Whitechapel and Carnifex Conjure Slamming Riffage and Crushing Breakdowns in Austin (SHOW REVIEW)

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Coming just in time at the end of 2017, Whitechapel hopped on the bandwagon and embarked on their very own 10 year anniversary tour to celebrate their debut album, The Somatic Defilement. Though such anniversary tours have been en vogue for a few years now, 2017 seems to have had an abundance of them, especially in the metal scene, where so many of the cream of the crop made their debut around the same time in 2006 and 2007.

Joined by fellow deathcore progeny Carnifex, whose debut Dead in My Arms came out in 2007 as well, Whitechapel stormed through Come and Take It Live in Austin, Texas on December 13th in a decidedly mixed affair, which simultaneously satisfied and let down new and old fans alike. However, after a few local opening sets and a typically weak live showing by tech death band Rings of Saturn, Carnifex took the stage to make sure everyone left happy no matter what happened during Whitechapel’s set.

Carnifex has long been an ace death metal band in the live setting, and even as their musical output has grown to become more traditional and less “core,” they inspire pits like one would not believe. Classics like “Drown Me in Blood” and Dead in My Arms hit “Lie to My Face” pummeled fans into oblivion, while set closer “Hell Chose Me” was a singalong for the ages, in as much as any metal song with screamed and growled vocals can inspire a singalong.

Such an explosive set would be hard to top, and unfortunately Whitechapel limped out of the gate with a smattering of newer material, which has seen mixed reception from their dedicated yet weary fanbase but increasingly better album sales. The trend-hopping of recent Whitechapel material became even more abundant as the band shifted between styles of metal depending on which album they were drawing from. Our Endless War’s title track, for instance, is a straight hardcore track in the vein of other death metal/hardcore blending bands like Stray from the Path, which was popular when it was released in 2014. That contrasted heavily with the nu metal influences of Mark of the Blade tracks like “Elitist Ones.”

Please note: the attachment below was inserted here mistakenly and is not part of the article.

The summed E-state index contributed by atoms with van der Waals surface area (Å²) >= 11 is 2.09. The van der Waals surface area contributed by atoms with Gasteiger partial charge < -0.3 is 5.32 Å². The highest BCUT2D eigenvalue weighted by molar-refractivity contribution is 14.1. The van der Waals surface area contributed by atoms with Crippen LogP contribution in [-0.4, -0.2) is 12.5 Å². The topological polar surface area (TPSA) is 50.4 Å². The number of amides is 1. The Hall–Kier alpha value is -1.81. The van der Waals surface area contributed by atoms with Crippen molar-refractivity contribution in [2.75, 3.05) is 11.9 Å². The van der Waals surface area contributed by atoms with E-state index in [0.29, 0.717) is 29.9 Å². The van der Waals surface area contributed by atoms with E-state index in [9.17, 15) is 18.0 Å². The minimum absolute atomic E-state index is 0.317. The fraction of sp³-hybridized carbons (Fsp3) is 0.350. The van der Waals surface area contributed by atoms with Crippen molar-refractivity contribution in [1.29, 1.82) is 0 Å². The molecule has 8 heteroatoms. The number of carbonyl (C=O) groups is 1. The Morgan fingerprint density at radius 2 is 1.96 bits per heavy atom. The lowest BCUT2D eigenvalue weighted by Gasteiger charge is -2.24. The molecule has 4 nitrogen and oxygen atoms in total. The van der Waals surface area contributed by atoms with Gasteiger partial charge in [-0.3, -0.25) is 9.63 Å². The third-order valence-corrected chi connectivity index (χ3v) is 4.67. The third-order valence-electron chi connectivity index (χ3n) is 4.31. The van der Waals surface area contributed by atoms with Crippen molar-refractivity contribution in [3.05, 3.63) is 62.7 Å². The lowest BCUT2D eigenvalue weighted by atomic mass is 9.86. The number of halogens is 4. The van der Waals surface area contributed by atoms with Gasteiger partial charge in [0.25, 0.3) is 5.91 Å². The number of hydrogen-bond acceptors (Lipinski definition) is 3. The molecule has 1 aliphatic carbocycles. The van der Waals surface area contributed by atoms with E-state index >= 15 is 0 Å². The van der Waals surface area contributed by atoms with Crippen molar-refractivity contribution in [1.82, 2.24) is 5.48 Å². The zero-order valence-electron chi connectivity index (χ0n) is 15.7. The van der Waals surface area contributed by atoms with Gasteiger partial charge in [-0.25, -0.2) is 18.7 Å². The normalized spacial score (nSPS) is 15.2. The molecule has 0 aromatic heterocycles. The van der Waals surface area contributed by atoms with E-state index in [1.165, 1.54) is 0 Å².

All sins would be forgiven, however, when Whitechapel shifted gears and began The Somatic Defilement. Newer fans, completely unfamiliar with the material that made the band famous, began to chant “one more song,” not realizing a whole other set was coming as the opening sound clip of “Necrotizing” played over the PA. An immediate burst of life into an otherwise mediocre set, the following classics from Whitechapel’s stellar debut reminded everyone just how potent and incredible this band was when they first hit the scene.

One could quibble that Whitechapel did not actually perform The Somatic Defilement in its entirety. “Alone in the Morgue,” “Festering Fiesta,” and album closer “Articulo Mortis” were left off the setlist. Though it would have been nice to hear the entire album, closing the set with This is Exile songs “Possession” and “This is Exile” made up for it.

Though Whitechapel may never see such heights again, playing so much of their earlier material made it clear why so many still go out of their way to see Whitechapel perform. With a perfect mix of slamming riffage and crushing breakdowns, Whitechapel was once one of the premiere metal bands in the nation, and they can still bring it when they decide to do so.

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